Ex-Dash Rip Rock drummer/singer Fred LeBlanc’s New Orleans-based combo with guitarist John Thomas Griffith (ex- Red Rockers), bassist Steve Walters (ex-Normals) and guitarist Paul Sanchez (ex-Backbeats), has two studio albums and a live set to its credit. Word of Mouth, produced by Gene Holder, is weak-willed roots rock that owes nothing to its cultural milieu. With varying measures of country and rock flavor, the foursquare adult songwriting (by all hands but Walters) is skillfully presented at mid-power in various plain ways. The four voices of experience use familiar approaches, some more melodically nourishing than others, to describe women past and present: “Running Into You,” “The Stars Remind Me of You,” “Rose on Fire,” “Maggie Don’t Two-Step.” LeBlanc’s “Jenny Says,” one of the album’s strongest and most exciting numbers, was done first by Dash Rip Rock (on Ace of Clubs).
Holder also produced the mostly live Mouthing Off, which wisely repeats only three Word of Mouth tunes. Leading the set off with two studio tracks — the lame “Listen to What I Say” and a snappy rendition of Loretta Lynn’s fearsome “Don’t Come Home a Drinkin’ (With Lovin’ on Your Mind)” — Cowboy Mouth moves it on over to a stage in Rennes, France, where the quartet cranks up four spunky new originals and a snappy range of covers, including “Tears Towards Heaven” (a Mercyland song written by Dave Barbe before his tenure in Sugar), Bo Diddley’s “I Can Tell” and the old gospel “Down by the Riverside.”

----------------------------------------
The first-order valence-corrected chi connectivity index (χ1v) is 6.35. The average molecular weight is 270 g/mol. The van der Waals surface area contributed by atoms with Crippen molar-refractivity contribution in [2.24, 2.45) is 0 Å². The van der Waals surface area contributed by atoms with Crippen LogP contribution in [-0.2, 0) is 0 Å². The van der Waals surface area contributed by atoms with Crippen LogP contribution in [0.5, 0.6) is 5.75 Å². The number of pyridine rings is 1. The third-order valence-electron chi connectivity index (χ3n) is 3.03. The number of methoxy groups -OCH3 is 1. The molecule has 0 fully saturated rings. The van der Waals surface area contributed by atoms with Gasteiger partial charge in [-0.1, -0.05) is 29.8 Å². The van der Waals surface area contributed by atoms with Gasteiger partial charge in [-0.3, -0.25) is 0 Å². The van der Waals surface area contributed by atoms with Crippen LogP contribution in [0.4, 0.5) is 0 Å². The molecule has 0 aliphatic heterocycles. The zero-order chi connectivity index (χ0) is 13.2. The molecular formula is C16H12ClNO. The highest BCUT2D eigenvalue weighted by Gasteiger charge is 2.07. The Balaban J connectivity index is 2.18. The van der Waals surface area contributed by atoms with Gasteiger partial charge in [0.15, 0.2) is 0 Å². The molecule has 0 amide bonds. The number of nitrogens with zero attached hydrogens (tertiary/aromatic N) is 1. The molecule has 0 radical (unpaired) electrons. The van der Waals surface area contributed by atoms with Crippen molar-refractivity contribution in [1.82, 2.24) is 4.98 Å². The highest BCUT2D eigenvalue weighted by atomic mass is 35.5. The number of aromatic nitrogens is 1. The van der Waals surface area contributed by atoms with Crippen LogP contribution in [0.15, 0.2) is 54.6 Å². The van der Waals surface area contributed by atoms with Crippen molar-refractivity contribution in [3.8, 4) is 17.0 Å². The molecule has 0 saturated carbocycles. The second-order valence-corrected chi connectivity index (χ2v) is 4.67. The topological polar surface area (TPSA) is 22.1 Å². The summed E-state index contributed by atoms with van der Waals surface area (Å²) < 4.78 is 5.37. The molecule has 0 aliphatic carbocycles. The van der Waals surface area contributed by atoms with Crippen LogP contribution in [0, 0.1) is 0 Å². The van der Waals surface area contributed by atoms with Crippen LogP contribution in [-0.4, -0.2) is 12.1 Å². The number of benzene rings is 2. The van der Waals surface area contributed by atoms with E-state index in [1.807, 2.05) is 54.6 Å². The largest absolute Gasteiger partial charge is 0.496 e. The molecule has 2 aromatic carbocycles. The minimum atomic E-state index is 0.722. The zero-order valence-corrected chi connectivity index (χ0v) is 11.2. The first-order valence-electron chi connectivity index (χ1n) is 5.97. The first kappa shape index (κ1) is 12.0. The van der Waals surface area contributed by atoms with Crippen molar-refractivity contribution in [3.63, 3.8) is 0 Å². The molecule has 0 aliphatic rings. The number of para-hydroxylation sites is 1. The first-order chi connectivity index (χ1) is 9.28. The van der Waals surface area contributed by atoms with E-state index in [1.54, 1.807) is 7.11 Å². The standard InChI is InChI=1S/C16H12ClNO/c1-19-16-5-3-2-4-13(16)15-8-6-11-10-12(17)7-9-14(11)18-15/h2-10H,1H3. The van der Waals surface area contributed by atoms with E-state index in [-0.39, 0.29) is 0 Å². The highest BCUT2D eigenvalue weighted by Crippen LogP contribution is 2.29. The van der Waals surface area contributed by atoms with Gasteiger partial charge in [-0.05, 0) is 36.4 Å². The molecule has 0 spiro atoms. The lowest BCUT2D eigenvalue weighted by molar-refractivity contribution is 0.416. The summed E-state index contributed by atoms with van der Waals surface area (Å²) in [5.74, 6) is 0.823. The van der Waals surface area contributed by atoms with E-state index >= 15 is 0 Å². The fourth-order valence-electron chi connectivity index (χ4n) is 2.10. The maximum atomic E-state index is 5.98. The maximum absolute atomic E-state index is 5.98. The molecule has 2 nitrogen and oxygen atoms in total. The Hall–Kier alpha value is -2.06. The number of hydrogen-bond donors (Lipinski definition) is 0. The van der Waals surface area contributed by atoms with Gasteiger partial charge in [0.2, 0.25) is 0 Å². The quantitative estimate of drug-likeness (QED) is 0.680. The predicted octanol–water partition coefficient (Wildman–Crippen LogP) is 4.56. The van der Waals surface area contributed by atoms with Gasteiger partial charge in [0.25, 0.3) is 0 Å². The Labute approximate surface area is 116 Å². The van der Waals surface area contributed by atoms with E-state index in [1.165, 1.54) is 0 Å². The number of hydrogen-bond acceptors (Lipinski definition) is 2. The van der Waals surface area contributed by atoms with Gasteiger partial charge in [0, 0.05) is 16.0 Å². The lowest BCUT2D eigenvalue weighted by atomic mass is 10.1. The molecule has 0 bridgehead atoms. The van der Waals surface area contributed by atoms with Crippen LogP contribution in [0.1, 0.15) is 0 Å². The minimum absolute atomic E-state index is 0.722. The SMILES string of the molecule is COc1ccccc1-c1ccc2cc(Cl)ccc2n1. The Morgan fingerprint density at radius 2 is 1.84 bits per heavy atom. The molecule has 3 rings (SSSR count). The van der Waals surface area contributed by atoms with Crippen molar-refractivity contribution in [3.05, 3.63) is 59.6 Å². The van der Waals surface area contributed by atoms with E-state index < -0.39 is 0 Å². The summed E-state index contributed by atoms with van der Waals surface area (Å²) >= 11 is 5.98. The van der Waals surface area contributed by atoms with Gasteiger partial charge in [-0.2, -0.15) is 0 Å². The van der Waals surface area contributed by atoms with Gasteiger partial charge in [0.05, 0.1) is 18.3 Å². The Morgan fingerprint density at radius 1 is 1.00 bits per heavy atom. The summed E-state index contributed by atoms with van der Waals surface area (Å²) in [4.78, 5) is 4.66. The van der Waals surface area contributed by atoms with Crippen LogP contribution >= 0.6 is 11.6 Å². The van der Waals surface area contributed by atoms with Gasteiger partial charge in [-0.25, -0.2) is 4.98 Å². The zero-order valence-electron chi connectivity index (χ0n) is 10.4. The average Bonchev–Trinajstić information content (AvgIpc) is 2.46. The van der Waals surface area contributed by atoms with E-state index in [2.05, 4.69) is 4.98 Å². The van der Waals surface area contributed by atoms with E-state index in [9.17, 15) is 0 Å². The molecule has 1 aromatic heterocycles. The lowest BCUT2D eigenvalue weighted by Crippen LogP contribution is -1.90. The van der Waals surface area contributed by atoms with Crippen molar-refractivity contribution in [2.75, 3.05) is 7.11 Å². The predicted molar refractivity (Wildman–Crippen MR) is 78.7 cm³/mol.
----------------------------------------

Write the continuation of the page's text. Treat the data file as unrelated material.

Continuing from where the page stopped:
It Means Escape packs a stronger rock bite (“Everyone Is Waiting” really roars) and more diverse topics (“Looked Like a Woman” is a confusing confused- identity tale; “Here I Sit in Prison (Yipee-I-Yay)” is a rotting-on-remand plaint) than Word of Mouth. Thoughtfully written, sharply arranged and delivered with mature energy, the album maintains Cowboy Mouth’s geographical ambiguity without fixing a stylistic purpose. Holder and Peter Holsapple guest.
“Jenny Says” makes yet another appearance as the leadoff track of the band’s engaging major-label bow, Are You With Me?. The album veers between adroit sentimentality (“Peacemaker,” “Louisiana Lowdown,” “Laughable,” “Man on the Run”) and maudlin predictability (“God Makes the Rain,” “So Sad About Me”), relaunching Cowboy Mouth as easygoing roots rock for the Triple-A set.
Sanchez and LeBlanc have both released solo albums.